What is the difference between a Local and a Distant Event?
Most tsunamis that strike the Oregon coast are triggered by earthquakes in distant places, such as Alaska and Japan. These are called DISTANT TSUNAMIS. It takes these waves four to twelve hours to reach Clatsop County. The tsunamis are usually less than 5 ft high and pose little threat to local residents. Typically, only the lowest areas near rivers, estuaries, and beaches will be at risk.
Should a DISTANT TSUNAMI pose a hazard, NOAA emergency radios and municipal warnings will sound several hours before the wave will strike. Residents should tune in to local radio stations or television to learn of the hazard and evacuate to safe areas. Because there will be plenty of time to evacuate safely, it is permissible to evacuate by car. Remember- distant tsunamis pose only limited hazard under most situations, and there will always be enough time to evacuate safely.
LOCAL TSUNAMIS are triggered by long-duration, violent earthquakes less than 100 miles off shore along the Oregon Coast. They pose an extreme hazard to anyone living within tsunami inundation zones. Shaking may last for up to 5 minutes. Waves that follow the earthquake can be 40 ft high and will strike within about 20 minutes of the onset of shaking.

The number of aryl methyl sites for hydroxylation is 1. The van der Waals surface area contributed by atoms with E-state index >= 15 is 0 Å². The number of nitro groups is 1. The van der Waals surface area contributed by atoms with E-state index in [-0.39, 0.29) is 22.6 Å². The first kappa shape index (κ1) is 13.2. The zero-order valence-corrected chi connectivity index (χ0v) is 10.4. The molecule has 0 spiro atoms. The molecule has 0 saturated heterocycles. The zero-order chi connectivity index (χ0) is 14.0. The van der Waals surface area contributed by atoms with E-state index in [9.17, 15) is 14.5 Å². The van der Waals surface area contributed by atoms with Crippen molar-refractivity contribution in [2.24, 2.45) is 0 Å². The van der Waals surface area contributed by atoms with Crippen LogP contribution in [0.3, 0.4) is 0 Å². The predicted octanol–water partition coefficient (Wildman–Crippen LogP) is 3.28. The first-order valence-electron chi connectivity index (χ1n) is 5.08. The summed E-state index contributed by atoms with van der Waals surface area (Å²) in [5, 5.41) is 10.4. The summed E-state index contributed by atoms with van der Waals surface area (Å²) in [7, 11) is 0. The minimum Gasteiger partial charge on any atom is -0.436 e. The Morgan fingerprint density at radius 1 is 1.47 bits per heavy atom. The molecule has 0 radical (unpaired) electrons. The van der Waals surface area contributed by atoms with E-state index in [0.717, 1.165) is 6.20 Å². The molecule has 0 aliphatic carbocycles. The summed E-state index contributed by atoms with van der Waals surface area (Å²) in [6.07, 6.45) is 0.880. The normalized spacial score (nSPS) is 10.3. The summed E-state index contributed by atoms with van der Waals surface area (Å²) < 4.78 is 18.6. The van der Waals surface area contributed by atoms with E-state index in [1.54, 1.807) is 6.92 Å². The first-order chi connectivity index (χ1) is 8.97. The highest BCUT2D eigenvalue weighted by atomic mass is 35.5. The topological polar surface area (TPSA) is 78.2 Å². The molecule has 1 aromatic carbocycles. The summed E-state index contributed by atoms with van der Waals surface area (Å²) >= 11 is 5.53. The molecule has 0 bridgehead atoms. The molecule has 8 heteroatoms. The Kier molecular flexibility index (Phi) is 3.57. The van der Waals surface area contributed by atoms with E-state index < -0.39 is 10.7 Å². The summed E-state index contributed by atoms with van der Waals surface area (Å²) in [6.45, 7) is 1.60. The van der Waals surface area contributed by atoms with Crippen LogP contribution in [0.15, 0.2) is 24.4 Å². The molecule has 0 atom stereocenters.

If you feel the ground shaking, take cover under a sturdy piece of furniture and hold on. If shaking lasts longer than 30 seconds, move to high ground as soon as you possibly can. Do not wait for an official warning. Take time only to grab previously packed survival supplies. Immediately evacuate by foot, bicycle, or small scooter. Do not drive, as roads will likely be impassable due to fallen power poles and damaged bridges.
Have plans prepared in advance to reconnect with loved ones. Budget your evacuation time carefully. Practice regularly to ensure you know your route to safety.
Be prepared. Be practiced. Be informed. Be safe.
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